-right of survivorship
-interests must be equal to -TTIP
time, title Interest and Possession
-if one dies - interest will be automatically transferred to other joint tenants in equal shares
-can transfer interest without the consent of others - right of survivorship will no longer apply between transferee and other joint owners
What is a mortgage?
A Security Interest in Real Property
A mortgage to be effective:
-written
-description
-signed by mortgagor
-delivered to mortgagee
-same rules for deeds - notice - race
INTELLECTUAL PROPERTY - COPY RIGHTS
-exclusive right to reproduce and distribute creative work
-registration not reqd, but if registered owner gets rights to statutory damages and atty's fees
-valid for life of author plus 70 years
-computer software, computer databases
INTELLECTUAL PROPERTY - PATENT
-grant of the exclusive right to make, use and sell and invention for a term of years
-once patent expires, becomes public domain
INTELLECTUAL PROPERTY - TRADEMARK
work, symbol, name, device used by a merchant or manufacturer or merchant to identify & distinguish goods from competing goods and sources
-term - initially registered for a period of 10 years and can be renewed indefinitely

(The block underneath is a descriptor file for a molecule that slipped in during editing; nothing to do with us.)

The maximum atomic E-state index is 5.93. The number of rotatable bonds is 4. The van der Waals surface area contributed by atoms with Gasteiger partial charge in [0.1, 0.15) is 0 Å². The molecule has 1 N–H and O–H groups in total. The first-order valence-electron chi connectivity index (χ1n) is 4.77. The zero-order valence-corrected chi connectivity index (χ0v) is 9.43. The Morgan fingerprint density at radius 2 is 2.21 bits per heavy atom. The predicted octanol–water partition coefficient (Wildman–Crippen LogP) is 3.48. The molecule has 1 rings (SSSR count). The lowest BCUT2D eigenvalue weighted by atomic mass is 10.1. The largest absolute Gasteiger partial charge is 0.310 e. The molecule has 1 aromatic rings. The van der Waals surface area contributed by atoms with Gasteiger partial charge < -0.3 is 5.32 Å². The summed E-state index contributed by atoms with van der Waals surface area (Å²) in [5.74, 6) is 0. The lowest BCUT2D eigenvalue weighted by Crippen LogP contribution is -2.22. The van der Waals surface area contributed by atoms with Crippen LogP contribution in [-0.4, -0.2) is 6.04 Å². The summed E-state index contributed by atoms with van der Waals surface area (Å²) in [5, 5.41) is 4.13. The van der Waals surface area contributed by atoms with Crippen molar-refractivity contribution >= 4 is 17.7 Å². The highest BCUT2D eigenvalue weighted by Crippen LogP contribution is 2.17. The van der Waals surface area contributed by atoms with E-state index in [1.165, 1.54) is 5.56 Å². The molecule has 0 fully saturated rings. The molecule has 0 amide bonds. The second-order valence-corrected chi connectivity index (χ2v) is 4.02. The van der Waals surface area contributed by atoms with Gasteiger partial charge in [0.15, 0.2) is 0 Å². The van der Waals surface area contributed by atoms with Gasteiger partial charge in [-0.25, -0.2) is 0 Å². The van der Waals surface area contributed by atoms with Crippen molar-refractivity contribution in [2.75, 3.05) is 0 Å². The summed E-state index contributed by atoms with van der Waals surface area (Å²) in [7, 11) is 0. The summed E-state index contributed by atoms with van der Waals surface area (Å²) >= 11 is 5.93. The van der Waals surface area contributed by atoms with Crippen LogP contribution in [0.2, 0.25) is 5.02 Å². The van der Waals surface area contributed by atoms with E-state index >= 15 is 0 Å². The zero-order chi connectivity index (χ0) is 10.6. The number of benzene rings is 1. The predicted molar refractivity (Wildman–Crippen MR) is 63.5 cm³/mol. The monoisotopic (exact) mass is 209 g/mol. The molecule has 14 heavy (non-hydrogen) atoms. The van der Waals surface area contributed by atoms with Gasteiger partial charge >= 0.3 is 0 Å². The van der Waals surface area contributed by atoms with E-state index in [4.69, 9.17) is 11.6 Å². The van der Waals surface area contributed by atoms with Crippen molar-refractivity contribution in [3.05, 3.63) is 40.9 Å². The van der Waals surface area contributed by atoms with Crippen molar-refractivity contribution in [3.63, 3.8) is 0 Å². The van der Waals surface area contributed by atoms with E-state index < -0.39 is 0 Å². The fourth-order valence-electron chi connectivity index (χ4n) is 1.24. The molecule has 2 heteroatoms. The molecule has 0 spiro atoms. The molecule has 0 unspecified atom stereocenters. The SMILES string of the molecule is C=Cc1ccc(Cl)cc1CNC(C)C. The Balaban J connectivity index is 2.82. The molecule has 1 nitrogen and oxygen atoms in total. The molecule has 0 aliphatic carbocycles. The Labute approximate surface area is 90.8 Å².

TRADE SECRET
information, a formula, pattern, diagram or process that makes a co unique
terms - property rights to trade secrets last indefinitely as long as it continues to meet the requirements of a trade secret
SEMICONDUCTOR CHIP PROTECTION ACT
Act prohibits taking apart semiconductor ships to copy them "mask works" - are protected for 10 years from time of registration or first commercial application
fair use doctrine
copyrighted items can be used for teaching, including distributing multiple copies for class use
modern law
generally protects intellectual property rights in software under patent law & copyright law
trademarks
valid indefinitely until abandoned
or company allows it to lose its distinctiveness
record a deed
gives constructive notice to all 3rd parties of the grantee's ownership
adverse possession
gaining title to land by hostile possession/takeover of property
-(owner doesn't allow this) but can legally happen
-if owner allows use of land, then not adverse possession
real estate settlement procedures act
provides home buyers more information about settlement process to protect them from high fees
-mortgage loans, 1st mortgage loans
federal tract commission act
purpose: to prevent unfair methods of competition & unfair or deceptive practices in commerce
-regulates compliance with antitrust laws
arm's length transaction
negotiation between unrelated parties acting in his/her interest
test: what would the 3rd party pay for the property?
eminent domain
power of government to take with just compensation private property for public use
tenancy in sufferance
tenant stays in possession of leased property without landlord consent
lesee's rights
-right to possession
-right to quiet enjoyment (neither lessor nor a 3rd party will evict the lesee unless lesee breached the K
-right of implied warrant of habitability (right to inhabit premises
that are fit for human occupation)
abandoned property
-owner relinquishes possession and title of property
-subsequent parties who acquire abandoned property with the intent to own it, acquire it